Mangroves matter for people and planet

Shrimp farming, with its accompanying human rights abuses; irresponsible tourism; agriculture; aquaculture; coastal development and charcoal and timber extraction are pushing these habitats to the edge.


Sadly, this is not surprising. Biodiversity hotspots around the world are targeted relentlessly for their resources with no notice paid to the wildlife or Indigenous communities that suffer as a consequence.

The impacts of mangrove deforestation are multifaceted. As these often-overlooked ecosystems are systematically destroyed, vast quantities of stored carbon are released into the atmosphere which further exacerbates climate breakdown, fuelling storms and extreme weather events.

Just 100 metres of mangrove forest can reduce wave energy by more than two thirds, but when these habitats are lost, coastal communities are left exposed and vulnerable to the ever increasing storm surges.

Hermawan added:“Because of fishpond over-expansion there was no protection. So when the tsunami occurred, it caused 90 percent loss, with mangrove it could [have been] reduced to 10 percent – we have the data. The world [must] learn that we need natural protection.”

Mangrove re-planting projects such as the Akar Bhumi mangrove planting scheme in Indonesia are vital for the successful restoration of these amazing habitats.


But this alone is not enough – we must protect and restore what we have left.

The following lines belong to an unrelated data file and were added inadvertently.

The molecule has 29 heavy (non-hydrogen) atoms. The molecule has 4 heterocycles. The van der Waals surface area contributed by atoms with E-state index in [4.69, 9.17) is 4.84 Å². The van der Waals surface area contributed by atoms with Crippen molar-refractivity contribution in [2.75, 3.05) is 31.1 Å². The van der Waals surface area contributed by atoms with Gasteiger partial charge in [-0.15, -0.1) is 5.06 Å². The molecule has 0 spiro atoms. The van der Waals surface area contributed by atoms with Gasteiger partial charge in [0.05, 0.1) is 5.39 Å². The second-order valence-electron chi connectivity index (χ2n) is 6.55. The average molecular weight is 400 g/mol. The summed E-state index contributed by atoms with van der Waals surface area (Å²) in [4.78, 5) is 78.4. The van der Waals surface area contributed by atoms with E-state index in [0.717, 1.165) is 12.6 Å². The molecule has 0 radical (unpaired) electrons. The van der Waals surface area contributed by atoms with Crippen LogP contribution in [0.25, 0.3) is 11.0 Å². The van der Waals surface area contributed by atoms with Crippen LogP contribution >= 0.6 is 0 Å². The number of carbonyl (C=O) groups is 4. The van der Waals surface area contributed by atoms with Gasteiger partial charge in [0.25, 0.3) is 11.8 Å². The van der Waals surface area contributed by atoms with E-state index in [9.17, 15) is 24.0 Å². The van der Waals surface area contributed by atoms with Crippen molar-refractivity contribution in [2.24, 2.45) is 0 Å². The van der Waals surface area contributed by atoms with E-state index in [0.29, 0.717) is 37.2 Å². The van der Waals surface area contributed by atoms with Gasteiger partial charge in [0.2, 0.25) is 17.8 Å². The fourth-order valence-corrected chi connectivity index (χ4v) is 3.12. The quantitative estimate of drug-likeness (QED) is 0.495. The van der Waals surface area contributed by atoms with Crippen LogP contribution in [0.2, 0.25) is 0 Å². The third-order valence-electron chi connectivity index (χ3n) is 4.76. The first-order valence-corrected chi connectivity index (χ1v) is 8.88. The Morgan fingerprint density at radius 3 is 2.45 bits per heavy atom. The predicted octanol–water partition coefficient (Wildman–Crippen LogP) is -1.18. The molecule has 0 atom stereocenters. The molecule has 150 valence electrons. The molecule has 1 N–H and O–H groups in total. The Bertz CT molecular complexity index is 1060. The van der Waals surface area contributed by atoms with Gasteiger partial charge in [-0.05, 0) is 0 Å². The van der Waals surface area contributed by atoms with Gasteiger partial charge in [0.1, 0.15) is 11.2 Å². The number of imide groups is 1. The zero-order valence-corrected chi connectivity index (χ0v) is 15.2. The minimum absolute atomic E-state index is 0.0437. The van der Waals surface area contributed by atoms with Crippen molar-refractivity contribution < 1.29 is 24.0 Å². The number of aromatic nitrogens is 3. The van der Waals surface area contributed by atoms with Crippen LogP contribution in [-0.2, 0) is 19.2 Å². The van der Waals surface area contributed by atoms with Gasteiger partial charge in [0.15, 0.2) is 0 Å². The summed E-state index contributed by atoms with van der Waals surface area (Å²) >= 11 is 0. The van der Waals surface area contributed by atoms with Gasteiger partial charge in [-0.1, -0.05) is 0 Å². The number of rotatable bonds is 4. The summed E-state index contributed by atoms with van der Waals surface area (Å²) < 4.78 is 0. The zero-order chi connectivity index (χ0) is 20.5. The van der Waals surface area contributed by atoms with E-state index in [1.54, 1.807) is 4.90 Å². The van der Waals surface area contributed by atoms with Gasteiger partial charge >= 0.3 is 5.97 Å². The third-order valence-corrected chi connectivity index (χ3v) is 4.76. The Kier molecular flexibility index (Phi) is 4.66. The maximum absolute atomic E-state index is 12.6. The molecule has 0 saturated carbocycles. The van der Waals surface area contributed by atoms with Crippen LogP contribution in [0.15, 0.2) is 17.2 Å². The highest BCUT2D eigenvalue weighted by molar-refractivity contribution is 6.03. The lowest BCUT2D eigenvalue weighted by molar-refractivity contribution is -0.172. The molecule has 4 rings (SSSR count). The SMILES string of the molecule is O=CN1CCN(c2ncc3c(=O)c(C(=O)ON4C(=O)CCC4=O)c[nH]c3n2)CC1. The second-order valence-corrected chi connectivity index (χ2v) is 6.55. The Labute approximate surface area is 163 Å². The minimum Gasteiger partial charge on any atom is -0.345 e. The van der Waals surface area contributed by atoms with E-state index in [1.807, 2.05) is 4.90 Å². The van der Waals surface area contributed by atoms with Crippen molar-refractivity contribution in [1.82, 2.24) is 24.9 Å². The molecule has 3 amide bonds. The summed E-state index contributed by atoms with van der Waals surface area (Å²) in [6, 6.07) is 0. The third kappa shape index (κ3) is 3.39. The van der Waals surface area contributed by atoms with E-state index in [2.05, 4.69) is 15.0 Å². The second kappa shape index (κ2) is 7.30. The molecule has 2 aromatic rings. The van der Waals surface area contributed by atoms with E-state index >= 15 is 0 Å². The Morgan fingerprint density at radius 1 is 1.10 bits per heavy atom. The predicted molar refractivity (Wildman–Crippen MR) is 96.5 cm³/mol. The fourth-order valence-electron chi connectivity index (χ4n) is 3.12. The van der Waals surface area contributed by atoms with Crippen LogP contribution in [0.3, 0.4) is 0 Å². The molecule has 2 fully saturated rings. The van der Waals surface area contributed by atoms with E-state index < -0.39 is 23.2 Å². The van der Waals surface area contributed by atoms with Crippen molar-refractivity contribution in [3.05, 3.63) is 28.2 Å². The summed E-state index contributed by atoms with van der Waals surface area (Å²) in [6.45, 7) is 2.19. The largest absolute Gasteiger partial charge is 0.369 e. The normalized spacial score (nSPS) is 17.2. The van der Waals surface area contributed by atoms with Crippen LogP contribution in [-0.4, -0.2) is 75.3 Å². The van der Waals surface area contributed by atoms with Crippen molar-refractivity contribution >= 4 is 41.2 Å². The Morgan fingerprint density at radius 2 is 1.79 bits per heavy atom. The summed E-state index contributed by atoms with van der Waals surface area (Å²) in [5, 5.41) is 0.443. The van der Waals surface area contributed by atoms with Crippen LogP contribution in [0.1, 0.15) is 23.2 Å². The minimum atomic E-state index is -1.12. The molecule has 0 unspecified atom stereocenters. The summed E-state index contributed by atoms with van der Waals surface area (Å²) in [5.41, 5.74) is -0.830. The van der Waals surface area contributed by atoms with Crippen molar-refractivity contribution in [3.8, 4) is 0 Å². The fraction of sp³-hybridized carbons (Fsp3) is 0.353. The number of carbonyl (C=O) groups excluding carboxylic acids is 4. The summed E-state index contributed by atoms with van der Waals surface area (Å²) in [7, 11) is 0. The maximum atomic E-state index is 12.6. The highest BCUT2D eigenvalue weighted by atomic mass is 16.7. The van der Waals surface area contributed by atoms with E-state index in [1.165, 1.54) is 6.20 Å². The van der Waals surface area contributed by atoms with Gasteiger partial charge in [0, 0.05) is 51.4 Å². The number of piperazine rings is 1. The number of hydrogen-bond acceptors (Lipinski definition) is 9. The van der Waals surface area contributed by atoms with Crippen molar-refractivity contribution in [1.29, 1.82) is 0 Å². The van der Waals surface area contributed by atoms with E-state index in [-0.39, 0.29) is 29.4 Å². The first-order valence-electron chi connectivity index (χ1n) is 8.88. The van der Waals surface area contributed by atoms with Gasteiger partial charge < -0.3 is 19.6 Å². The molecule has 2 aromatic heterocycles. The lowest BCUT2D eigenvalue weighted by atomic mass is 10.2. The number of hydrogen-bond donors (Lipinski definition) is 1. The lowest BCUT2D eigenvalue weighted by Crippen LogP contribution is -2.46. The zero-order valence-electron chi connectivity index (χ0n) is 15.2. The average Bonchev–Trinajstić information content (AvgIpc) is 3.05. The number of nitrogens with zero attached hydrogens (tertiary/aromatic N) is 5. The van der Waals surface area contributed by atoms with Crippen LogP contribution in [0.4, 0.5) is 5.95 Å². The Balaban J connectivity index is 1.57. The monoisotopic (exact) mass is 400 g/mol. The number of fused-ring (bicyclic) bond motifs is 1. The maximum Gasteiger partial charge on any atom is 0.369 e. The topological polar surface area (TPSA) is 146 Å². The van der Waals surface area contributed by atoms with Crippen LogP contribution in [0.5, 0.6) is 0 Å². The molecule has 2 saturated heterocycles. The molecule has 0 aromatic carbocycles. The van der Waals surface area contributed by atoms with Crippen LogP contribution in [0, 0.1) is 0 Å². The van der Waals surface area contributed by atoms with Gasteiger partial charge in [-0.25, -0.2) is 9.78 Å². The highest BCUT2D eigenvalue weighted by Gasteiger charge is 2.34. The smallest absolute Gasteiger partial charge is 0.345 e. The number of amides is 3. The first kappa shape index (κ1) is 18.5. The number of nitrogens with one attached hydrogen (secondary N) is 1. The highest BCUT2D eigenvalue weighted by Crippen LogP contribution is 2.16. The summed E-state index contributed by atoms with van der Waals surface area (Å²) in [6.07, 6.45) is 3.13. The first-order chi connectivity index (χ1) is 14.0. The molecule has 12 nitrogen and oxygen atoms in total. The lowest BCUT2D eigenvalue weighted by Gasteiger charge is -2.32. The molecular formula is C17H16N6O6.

We need to transform our relationship with nature from one of exploitation to one of respect, protection and harmony. By working with these communities while also pushing for global policy change, we can protect these unique ecosystems and the people who depend on them.  

Thriving natural ecosystems are instrumental to our well-being and the health of our planet. Our ability to survive and thrive globally depends on these precious and diverse ecosystems. 

Every one of our human rights relies on a clean, healthy, and sustainable environment. Clean air to breathe, water to drink, food to sustain us: these ecosystems underpin all our lives, not just those of coastal communities.

The Post 2020 Global Biodiversity Framework must ensure the protection and conservation of mangroves and all other precious ecosystems, and these biodiverse regions must be placed at the very heart of climate action.


Mangrove forests store up to four times more carbon per hectare than tropical rainforests – by protecting these ecosystems we protect ourselves.

Almost universally, between 2011-2020, we failed to meet the Aichi Biodiversity Targets – at COP15 this year we cannot afford to continue in this fashion.

When we spoke to Hendrik in Indonesia, he said: “I know knowledge is hard, because when we have knowledge, it means we also have the responsibility.”

We know what we must do to protect mangroves and global biodiversity, this knowledge makes it our responsibility to act immediately and safeguard the future of our planet. There is no time left to waste.

This Author

Steve Trent is the founder and CEO of the Environmental Justice Foundation. 


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